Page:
Sunday, January 29, 2012

Benjamin Franklin's Eagle vs The Turkey

On twitter I usually try to post a historical fact that took place in history, from each date on the calendar. I found quite interesting that on January 26, 1784,  Benjamin Franklin wrote a letter to his daughter lamenting the fact that the eagle was chosen to be the animal symbol of America. He put forth that the eagle is a bird, of bad moral character and that it doesn't get it's living honestly. Ben said you can see the eagle sitting on dead trees, too lazy to fish for itself and waits for other, more laborious birds to go make their catch but the eagle then flies over  and steals their prize.   Franklin went so far as to say it was a frank coward for even when a little King Bird no bigger then a sparrow decides to attack him, away flies the eagle. I guess he thought the eagle gave the appearance of being grandiose but for the most part it was merely show. 

What bird would he have chose to represent America? Apparently he thought the turkey. The turkey he stated was, a much more of a  respectable bird and was more of a true native of America. He acknowledged it was a little vain and silly but it did however have great courage which wouldn't hesitate to attack a British guard wearing a red coat. Ben may not have known but turkeys as well apparently have a great field of vision of around 270 degrees. Try to sneak up on one and you'll find they've got all bases covered. Franklin's words, about his love for the turkey have reminded me of something I've wondered  numerous times. Americans celebrate thanksgiving on the fourth Thursday of November and it seems to me they make a great deal more of the day than their Canadian neighbours to the north. 

Being a Canadian myself we celebrate it on the second Monday of October. We enjoy it and partake of the traditional Thanksgiving dinner, turkey being the first choice, but not so much, in my opinion, is made of the day as when comparing it to the Americans. American Thanksgiving Day celebrations are pretty significant and the turkey seems to be the centre point of  which the day revolves. It's estimated that 45 million turkeys are cooked, and eatin on that one day alone. Yes Americans like turkeys! Were they wise however to stay with the bold eagle as their national symbol?  I believe so.   I'm sure it was chosen for it's ability to soar up high into the heavens and one could hardly envision the turkey doing the same.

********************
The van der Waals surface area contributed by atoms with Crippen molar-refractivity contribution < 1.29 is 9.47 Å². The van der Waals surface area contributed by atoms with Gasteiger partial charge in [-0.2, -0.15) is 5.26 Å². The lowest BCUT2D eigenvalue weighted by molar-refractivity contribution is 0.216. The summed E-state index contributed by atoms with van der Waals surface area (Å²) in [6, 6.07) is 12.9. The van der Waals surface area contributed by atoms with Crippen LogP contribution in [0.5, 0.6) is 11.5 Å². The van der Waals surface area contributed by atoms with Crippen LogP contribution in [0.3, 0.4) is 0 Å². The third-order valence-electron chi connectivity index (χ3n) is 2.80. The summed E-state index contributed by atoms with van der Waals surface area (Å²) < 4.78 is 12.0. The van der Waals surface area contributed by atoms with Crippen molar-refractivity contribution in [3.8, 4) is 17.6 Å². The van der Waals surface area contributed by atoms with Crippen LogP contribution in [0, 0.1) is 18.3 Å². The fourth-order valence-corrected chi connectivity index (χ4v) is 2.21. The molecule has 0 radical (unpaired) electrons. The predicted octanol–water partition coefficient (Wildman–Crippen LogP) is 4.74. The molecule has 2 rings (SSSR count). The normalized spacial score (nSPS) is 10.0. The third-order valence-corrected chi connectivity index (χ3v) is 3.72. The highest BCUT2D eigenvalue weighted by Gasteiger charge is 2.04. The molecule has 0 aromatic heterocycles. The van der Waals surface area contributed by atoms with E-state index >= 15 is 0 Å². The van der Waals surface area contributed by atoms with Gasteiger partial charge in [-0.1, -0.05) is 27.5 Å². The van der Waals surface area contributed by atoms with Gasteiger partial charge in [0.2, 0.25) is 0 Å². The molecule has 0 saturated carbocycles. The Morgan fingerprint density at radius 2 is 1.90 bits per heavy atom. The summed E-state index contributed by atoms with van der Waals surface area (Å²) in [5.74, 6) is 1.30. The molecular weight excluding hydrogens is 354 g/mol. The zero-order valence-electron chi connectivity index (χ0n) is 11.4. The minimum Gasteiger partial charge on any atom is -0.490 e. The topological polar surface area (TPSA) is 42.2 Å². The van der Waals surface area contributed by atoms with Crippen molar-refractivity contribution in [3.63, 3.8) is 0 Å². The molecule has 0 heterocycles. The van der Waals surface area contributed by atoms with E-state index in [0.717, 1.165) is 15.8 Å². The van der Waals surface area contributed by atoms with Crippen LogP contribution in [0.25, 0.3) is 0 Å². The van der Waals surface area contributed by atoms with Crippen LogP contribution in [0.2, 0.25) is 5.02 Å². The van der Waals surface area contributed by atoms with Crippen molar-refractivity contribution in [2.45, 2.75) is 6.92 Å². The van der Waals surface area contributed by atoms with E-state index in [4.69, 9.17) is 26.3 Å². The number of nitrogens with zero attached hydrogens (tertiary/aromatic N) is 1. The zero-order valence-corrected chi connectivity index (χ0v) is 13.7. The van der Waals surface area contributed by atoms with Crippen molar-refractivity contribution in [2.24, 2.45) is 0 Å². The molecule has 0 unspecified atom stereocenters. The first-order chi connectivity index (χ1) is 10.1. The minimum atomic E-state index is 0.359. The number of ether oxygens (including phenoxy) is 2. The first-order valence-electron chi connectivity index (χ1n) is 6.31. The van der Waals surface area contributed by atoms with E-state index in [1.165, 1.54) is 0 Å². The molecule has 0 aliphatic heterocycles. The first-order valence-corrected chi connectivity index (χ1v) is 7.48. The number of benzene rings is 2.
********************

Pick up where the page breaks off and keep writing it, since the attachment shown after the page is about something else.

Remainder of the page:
We can recall as well that "Eagle" was the name given to the Apollo 11 lunar module, which was the first manned ship to land on the moon. While Ben in his day might have thought the turkey as a great national representative, I'm not quite so sure. It would probably of had to hitch a ride with the soaring eagle to achieve the great heights. If Ben knew that America would some day go to the moon he'd probably would have agreed a turkey's place should only be for floats in parades and to be left for America's dinner table.

Perhaps you might like my Youtube, audio story, "Checkered Flag Moon"?  If so here's the link below,

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